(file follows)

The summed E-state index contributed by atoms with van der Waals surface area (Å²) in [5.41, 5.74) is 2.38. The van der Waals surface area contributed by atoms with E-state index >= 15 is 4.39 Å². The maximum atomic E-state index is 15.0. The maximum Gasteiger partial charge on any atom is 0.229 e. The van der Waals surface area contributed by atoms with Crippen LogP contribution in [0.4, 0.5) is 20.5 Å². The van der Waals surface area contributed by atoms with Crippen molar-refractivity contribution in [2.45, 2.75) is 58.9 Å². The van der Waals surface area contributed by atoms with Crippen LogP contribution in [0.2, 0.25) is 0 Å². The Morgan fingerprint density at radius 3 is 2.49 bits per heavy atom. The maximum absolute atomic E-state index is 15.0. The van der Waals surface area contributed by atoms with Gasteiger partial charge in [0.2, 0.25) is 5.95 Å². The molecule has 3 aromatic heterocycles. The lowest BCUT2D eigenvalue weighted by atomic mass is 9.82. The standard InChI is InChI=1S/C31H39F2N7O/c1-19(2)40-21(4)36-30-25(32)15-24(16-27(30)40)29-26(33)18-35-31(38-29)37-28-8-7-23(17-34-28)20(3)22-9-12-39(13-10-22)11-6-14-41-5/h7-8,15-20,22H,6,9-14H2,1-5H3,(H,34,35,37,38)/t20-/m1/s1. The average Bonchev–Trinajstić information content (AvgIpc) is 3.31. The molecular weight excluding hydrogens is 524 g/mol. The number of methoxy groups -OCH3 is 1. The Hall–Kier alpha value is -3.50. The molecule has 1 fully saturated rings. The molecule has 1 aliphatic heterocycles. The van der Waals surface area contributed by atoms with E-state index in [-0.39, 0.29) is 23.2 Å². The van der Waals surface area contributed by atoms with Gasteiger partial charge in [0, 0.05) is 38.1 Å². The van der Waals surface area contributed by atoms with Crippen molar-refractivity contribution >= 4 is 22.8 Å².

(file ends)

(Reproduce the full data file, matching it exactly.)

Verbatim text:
The summed E-state index contributed by atoms with van der Waals surface area (Å²) in [5.41, 5.74) is 2.38. The van der Waals surface area contributed by atoms with E-state index >= 15 is 4.39 Å². The maximum atomic E-state index is 15.0. The maximum Gasteiger partial charge on any atom is 0.229 e. The van der Waals surface area contributed by atoms with Crippen LogP contribution in [0.4, 0.5) is 20.5 Å². The van der Waals surface area contributed by atoms with Crippen molar-refractivity contribution in [2.45, 2.75) is 58.9 Å². The van der Waals surface area contributed by atoms with Crippen LogP contribution in [0.2, 0.25) is 0 Å². The Morgan fingerprint density at radius 3 is 2.49 bits per heavy atom. The maximum absolute atomic E-state index is 15.0. The van der Waals surface area contributed by atoms with Gasteiger partial charge in [0.2, 0.25) is 5.95 Å². The molecule has 3 aromatic heterocycles. The lowest BCUT2D eigenvalue weighted by atomic mass is 9.82. The standard InChI is InChI=1S/C31H39F2N7O/c1-19(2)40-21(4)36-30-25(32)15-24(16-27(30)40)29-26(33)18-35-31(38-29)37-28-8-7-23(17-34-28)20(3)22-9-12-39(13-10-22)11-6-14-41-5/h7-8,15-20,22H,6,9-14H2,1-5H3,(H,34,35,37,38)/t20-/m1/s1. The average Bonchev–Trinajstić information content (AvgIpc) is 3.31. The molecular weight excluding hydrogens is 524 g/mol. The number of methoxy groups -OCH3 is 1. The Hall–Kier alpha value is -3.50. The molecule has 1 fully saturated rings. The molecule has 1 aliphatic heterocycles. The van der Waals surface area contributed by atoms with E-state index in [-0.39, 0.29) is 23.2 Å². The van der Waals surface area contributed by atoms with Gasteiger partial charge in [0, 0.05) is 38.1 Å². The van der Waals surface area contributed by atoms with Crippen molar-refractivity contribution >= 4 is 22.8 Å².